SOUTH HADLEY, Mass. (WWLP) – A corpse flower at the Mount Holyoke College Botanic Garden has finally opened up. While it is a beautiful sight, it also comes with a unique smell!
The Amorphophallus titanum, known as the corpse flower, has grown over two feet in just the last few days and was found Wednesday morning blooming in the garden. The flower only blooms for a few days, boasting a powerful stink which is where it gets its nickname from. The stench is compared to the smell of rotting flesh.
The Botanical Garden at Mount Holyoke College has named the flower “Pangy.” On April 28, the flower was 41 inches tall. By last week it had grown 60.5 inches and on Tuesday it reached 66 inches. When the garden members returned Wednesday morning, the flower was bloomed, displaying beautiful red pedals and its long yellow stock. This corpse flower has been growing in the garden since 2020.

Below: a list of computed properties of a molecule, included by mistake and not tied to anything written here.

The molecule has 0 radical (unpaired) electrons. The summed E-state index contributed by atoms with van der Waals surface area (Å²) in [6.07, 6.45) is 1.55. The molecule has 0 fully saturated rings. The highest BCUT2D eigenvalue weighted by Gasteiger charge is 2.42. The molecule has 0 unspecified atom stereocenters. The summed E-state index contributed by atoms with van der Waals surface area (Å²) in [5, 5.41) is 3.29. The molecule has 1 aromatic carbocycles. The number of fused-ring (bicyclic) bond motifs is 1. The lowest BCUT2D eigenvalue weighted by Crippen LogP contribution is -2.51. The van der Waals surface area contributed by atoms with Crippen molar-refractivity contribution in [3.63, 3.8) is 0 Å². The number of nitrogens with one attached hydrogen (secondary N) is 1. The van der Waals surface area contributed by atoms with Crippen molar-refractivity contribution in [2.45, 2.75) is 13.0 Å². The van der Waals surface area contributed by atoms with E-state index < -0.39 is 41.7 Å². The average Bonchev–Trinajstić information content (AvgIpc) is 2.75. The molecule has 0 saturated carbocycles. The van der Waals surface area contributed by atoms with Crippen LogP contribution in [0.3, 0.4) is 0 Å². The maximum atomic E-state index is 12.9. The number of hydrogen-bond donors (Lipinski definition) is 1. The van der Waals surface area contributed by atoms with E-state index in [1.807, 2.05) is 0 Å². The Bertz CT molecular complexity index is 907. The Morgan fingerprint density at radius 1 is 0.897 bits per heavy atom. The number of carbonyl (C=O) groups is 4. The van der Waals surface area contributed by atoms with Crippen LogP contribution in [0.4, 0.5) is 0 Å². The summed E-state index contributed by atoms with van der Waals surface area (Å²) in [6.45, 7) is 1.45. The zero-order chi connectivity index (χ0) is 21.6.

“This plant has adapted a very special mechanism for attracting pollinators. You might see through some of the shots, you may see flies that were attracted. You can’t smell it on camera, but the plant produces foul odors and those odors attract insects that think at the end of the scent trail they’re gonna be able to lay their eggs in a dead animal. But they get fooled, they get duped into being pollinators for this plant,” said Tom Clark, Director and Curator at the Botanical Garden.
The public is invited to view the corpse flower bloom over the next few days at the Mount Holyoke College Botanical Garden.
The corpse flower is list as an endangered species by the International Union for Conservation of Nature (IUCN). There are less than 1,000 left in the wild. It is the largest unbranched inflorescence in the plant kingdom.